3 out of 5 stars
By Jim "The Impatient" on 09-23-15


When I was in my twenties I read the hard copy. In my forties I listened on cassette and now in my fifties I downloaded it. I still don't like it.

If you are a Douglass Adams fan, you will probably like this. Now that I am older I do find that I understand more of it. I like books with plots and this plot is very thin. It is a thesis on War, Government and whatever else ticks off Kurt. There are some laugh out loud parts, but most of it is meandering POETIC CRAP.

The narrator is fantastic. He reads great and does outstanding characters. His timing in excellent, helping the listener to catch some of the jokes, he may not catch while reading.

Most people either love him or hate him. There is not much middle of the road. In my twenties I thought he was silly, in my forties I just did not find him funny. In my fifties, I need a plot.

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15 of 17 people found this review helpful

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Customer Reviews

Most Helpful
5 out of 5 stars
By Chanoch on 04-01-08

Excellent introduction to the short american novel

I don't have much exposure to American literature but this was the start of a love affair with the short novel. Vonnegut has a great way of getting to the point, making subtle points about human nature and he seems to be obsessed by fate. It seriously expanded my choice of books.

If you like your stories rooted in reality, then this one might not be for you but otherwise there's humanity in this story and a plot that holds you attention. A great book.

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6 of 6 people found this review helpful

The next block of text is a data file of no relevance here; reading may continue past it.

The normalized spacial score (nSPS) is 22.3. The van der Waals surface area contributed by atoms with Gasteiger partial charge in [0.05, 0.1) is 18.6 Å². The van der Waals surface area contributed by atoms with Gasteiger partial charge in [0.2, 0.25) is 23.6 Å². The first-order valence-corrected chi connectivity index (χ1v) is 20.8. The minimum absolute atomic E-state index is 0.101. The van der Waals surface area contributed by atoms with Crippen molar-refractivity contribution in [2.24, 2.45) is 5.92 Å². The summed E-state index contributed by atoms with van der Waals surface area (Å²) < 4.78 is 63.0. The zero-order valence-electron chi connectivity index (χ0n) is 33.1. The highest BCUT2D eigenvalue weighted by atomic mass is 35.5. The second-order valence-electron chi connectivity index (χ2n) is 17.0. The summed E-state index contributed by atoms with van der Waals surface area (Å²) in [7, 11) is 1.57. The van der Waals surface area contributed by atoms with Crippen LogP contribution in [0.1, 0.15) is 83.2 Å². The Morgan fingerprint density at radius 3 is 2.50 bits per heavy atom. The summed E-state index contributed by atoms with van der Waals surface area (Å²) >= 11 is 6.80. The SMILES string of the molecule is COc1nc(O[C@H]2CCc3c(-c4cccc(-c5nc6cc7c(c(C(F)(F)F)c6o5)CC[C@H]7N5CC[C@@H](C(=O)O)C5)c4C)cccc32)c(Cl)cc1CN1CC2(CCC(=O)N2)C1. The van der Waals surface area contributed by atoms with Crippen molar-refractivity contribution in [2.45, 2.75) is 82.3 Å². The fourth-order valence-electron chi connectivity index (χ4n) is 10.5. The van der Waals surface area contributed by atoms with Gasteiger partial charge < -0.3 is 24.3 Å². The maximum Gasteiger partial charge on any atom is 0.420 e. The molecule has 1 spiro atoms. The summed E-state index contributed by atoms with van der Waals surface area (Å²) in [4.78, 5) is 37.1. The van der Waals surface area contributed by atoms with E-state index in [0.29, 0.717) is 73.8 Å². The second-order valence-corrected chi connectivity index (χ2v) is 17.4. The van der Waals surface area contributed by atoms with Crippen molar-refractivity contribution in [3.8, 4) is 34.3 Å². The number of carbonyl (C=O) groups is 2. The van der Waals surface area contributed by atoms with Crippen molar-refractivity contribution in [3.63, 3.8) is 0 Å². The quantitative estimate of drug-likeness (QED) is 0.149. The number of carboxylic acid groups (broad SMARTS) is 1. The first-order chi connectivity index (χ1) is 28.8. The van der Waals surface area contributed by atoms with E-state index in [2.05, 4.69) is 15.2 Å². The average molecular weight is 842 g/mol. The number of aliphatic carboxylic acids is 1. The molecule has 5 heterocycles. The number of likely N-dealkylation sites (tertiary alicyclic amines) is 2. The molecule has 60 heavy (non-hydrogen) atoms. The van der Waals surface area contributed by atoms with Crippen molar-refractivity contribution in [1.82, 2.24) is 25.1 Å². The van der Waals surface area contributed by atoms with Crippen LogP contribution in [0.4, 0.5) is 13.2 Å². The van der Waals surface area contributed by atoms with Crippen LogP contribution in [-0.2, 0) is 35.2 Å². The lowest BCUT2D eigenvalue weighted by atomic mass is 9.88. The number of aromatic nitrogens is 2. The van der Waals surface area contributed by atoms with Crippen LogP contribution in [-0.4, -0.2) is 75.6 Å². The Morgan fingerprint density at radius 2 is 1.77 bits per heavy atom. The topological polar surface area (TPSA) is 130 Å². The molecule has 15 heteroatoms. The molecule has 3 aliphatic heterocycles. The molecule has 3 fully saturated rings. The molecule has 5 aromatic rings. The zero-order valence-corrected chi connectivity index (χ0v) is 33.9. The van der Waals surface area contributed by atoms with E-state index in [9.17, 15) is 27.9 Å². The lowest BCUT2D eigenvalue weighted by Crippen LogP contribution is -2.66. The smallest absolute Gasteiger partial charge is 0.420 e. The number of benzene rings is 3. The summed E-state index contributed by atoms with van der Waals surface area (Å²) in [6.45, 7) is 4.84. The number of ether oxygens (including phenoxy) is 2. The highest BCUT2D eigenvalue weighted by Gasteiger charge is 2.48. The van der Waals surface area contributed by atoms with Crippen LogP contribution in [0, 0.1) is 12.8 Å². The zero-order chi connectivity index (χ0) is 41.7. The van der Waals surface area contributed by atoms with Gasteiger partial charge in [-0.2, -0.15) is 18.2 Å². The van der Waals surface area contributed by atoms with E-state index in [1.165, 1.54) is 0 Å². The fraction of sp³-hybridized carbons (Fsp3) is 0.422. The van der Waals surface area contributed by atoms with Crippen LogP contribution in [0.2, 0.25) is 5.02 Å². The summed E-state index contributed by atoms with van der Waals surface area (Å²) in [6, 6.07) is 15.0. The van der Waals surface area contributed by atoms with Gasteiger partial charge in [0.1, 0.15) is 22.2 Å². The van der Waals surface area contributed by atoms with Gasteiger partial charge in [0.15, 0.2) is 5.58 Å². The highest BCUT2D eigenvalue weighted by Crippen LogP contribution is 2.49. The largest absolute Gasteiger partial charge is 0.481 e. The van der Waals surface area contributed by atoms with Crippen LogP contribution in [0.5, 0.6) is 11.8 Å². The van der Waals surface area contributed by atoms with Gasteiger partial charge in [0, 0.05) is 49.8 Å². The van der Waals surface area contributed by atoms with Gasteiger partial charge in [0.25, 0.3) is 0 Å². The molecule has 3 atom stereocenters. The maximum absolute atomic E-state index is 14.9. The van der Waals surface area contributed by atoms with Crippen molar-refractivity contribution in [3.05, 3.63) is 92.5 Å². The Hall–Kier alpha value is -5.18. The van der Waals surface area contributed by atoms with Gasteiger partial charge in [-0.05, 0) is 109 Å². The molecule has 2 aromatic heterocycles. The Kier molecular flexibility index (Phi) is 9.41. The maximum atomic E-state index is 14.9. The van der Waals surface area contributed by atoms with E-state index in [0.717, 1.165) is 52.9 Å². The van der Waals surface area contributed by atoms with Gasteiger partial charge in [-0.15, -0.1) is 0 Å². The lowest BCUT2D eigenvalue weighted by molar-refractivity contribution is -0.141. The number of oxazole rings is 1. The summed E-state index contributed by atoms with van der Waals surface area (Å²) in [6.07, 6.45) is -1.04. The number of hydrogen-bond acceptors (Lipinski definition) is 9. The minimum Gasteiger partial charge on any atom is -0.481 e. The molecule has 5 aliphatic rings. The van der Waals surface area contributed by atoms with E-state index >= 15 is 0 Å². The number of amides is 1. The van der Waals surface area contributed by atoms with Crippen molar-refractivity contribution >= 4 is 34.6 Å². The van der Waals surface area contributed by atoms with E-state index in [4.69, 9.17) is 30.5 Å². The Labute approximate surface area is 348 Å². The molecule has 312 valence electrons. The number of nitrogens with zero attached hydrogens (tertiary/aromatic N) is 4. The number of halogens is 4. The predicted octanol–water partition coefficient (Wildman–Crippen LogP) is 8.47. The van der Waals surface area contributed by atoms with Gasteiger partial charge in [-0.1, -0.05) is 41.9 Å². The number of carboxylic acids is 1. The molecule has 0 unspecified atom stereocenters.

5 out of 5 stars
By Eugene on 12-16-12

Laughter and Despair

Vonnegut makes me laugh. The world he creates is ridiculous, but equally it has all the foibles and cruelty of the real world. For fun, and to add to the despair there is the religion of Bokononism. A religion that is hypocritical, false and cruel. A religion that offers some sense of acceptance of life, but only if we accept that it's falseness is the only solution to the madness that men perpetrate. The Cat's Cradle is the metaphor for the world of the book; playful, complex; a trick.The reading of the audiobook is not too cynical and not too flat; just right.

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4 of 4 people found this review helpful

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Customer Reviews

Most Helpful
2 out of 5 stars
By Brett on 03-16-18

I'm probably missing the point

Or the context. Either way, I didn't really enjoy it all that much (aside from a few moments of black humour).

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5 out of 5 stars
By Lesia Sinyagovska on 04-06-16


I have never read anti-utopia story like this. Truly authentic. It's very powerful how Vonnegut talk about serious social issues using very simple language constructions.
Tony Roberts has made this book even more enjoyable by the way he vocalizes each character.
And bonus interview with the author in the end is very interesting.